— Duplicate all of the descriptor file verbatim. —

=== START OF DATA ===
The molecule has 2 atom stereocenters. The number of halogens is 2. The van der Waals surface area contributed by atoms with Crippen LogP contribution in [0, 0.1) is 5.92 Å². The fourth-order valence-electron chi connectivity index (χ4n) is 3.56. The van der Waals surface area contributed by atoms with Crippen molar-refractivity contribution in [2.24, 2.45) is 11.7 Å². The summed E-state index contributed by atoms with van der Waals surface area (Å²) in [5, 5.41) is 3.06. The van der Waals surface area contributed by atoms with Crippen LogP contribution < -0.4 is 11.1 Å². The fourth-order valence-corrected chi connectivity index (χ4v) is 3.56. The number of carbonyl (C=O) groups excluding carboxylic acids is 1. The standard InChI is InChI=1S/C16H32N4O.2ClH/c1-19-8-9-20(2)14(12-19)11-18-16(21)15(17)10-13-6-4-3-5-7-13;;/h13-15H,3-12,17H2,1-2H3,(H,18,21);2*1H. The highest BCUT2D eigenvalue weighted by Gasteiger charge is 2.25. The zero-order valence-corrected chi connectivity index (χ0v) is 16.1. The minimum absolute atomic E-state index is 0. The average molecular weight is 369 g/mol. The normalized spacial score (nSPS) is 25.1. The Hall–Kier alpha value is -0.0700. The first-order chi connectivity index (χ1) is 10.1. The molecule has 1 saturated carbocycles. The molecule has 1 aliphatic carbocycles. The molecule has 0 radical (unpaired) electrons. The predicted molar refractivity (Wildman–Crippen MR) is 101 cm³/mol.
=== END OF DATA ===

The molecule has 2 atom stereocenters. The number of halogens is 2. The van der Waals surface area contributed by atoms with Crippen LogP contribution in [0, 0.1) is 5.92 Å². The fourth-order valence-electron chi connectivity index (χ4n) is 3.56. The van der Waals surface area contributed by atoms with Crippen molar-refractivity contribution in [2.24, 2.45) is 11.7 Å². The summed E-state index contributed by atoms with van der Waals surface area (Å²) in [5, 5.41) is 3.06. The van der Waals surface area contributed by atoms with Crippen LogP contribution < -0.4 is 11.1 Å². The fourth-order valence-corrected chi connectivity index (χ4v) is 3.56. The number of carbonyl (C=O) groups excluding carboxylic acids is 1. The standard InChI is InChI=1S/C16H32N4O.2ClH/c1-19-8-9-20(2)14(12-19)11-18-16(21)15(17)10-13-6-4-3-5-7-13;;/h13-15H,3-12,17H2,1-2H3,(H,18,21);2*1H. The highest BCUT2D eigenvalue weighted by Gasteiger charge is 2.25. The zero-order valence-corrected chi connectivity index (χ0v) is 16.1. The minimum absolute atomic E-state index is 0. The average molecular weight is 369 g/mol. The normalized spacial score (nSPS) is 25.1. The Hall–Kier alpha value is -0.0700. The first-order chi connectivity index (χ1) is 10.1. The molecule has 1 saturated carbocycles. The molecule has 1 aliphatic carbocycles. The molecule has 0 radical (unpaired) electrons. The predicted molar refractivity (Wildman–Crippen MR) is 101 cm³/mol.